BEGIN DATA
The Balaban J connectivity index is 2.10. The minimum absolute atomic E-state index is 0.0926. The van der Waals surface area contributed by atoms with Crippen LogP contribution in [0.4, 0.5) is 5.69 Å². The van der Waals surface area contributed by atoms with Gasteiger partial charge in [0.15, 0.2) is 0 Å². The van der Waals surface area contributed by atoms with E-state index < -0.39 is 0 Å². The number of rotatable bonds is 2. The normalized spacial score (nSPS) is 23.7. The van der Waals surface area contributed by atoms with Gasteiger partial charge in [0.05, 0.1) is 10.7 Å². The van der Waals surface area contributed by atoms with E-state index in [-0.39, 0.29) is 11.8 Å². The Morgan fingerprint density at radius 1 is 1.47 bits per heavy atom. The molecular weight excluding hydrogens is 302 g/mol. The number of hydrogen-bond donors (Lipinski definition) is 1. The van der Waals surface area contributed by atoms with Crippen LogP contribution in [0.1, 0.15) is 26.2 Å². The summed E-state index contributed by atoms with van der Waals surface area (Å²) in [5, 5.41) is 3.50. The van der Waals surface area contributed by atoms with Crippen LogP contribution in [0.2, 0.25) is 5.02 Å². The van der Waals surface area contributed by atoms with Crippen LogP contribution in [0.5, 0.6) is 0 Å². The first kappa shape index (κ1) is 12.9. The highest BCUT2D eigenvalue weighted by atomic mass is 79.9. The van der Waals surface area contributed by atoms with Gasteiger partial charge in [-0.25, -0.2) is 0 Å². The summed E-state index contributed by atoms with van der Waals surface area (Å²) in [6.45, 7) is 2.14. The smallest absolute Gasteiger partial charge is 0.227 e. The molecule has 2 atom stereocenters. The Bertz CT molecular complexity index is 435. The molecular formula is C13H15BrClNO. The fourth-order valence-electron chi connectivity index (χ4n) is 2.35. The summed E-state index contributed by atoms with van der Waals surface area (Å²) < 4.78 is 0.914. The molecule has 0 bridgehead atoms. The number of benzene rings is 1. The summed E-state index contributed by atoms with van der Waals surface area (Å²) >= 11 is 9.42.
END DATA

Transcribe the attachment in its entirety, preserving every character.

The Balaban J connectivity index is 2.10. The minimum absolute atomic E-state index is 0.0926. The van der Waals surface area contributed by atoms with Crippen LogP contribution in [0.4, 0.5) is 5.69 Å². The van der Waals surface area contributed by atoms with Gasteiger partial charge in [0.15, 0.2) is 0 Å². The van der Waals surface area contributed by atoms with E-state index < -0.39 is 0 Å². The number of rotatable bonds is 2. The normalized spacial score (nSPS) is 23.7. The van der Waals surface area contributed by atoms with Gasteiger partial charge in [0.05, 0.1) is 10.7 Å². The van der Waals surface area contributed by atoms with E-state index in [-0.39, 0.29) is 11.8 Å². The Morgan fingerprint density at radius 1 is 1.47 bits per heavy atom. The molecular weight excluding hydrogens is 302 g/mol. The number of hydrogen-bond donors (Lipinski definition) is 1. The van der Waals surface area contributed by atoms with Crippen LogP contribution in [0.1, 0.15) is 26.2 Å². The summed E-state index contributed by atoms with van der Waals surface area (Å²) in [5, 5.41) is 3.50. The van der Waals surface area contributed by atoms with Crippen LogP contribution in [0.2, 0.25) is 5.02 Å². The van der Waals surface area contributed by atoms with Crippen LogP contribution in [0.5, 0.6) is 0 Å². The first kappa shape index (κ1) is 12.9. The highest BCUT2D eigenvalue weighted by atomic mass is 79.9. The van der Waals surface area contributed by atoms with Gasteiger partial charge in [-0.25, -0.2) is 0 Å². The summed E-state index contributed by atoms with van der Waals surface area (Å²) in [6.45, 7) is 2.14. The smallest absolute Gasteiger partial charge is 0.227 e. The molecule has 2 atom stereocenters. The Bertz CT molecular complexity index is 435. The molecular formula is C13H15BrClNO. The fourth-order valence-electron chi connectivity index (χ4n) is 2.35. The summed E-state index contributed by atoms with van der Waals surface area (Å²) < 4.78 is 0.914. The molecule has 0 bridgehead atoms. The number of benzene rings is 1. The summed E-state index contributed by atoms with van der Waals surface area (Å²) >= 11 is 9.42.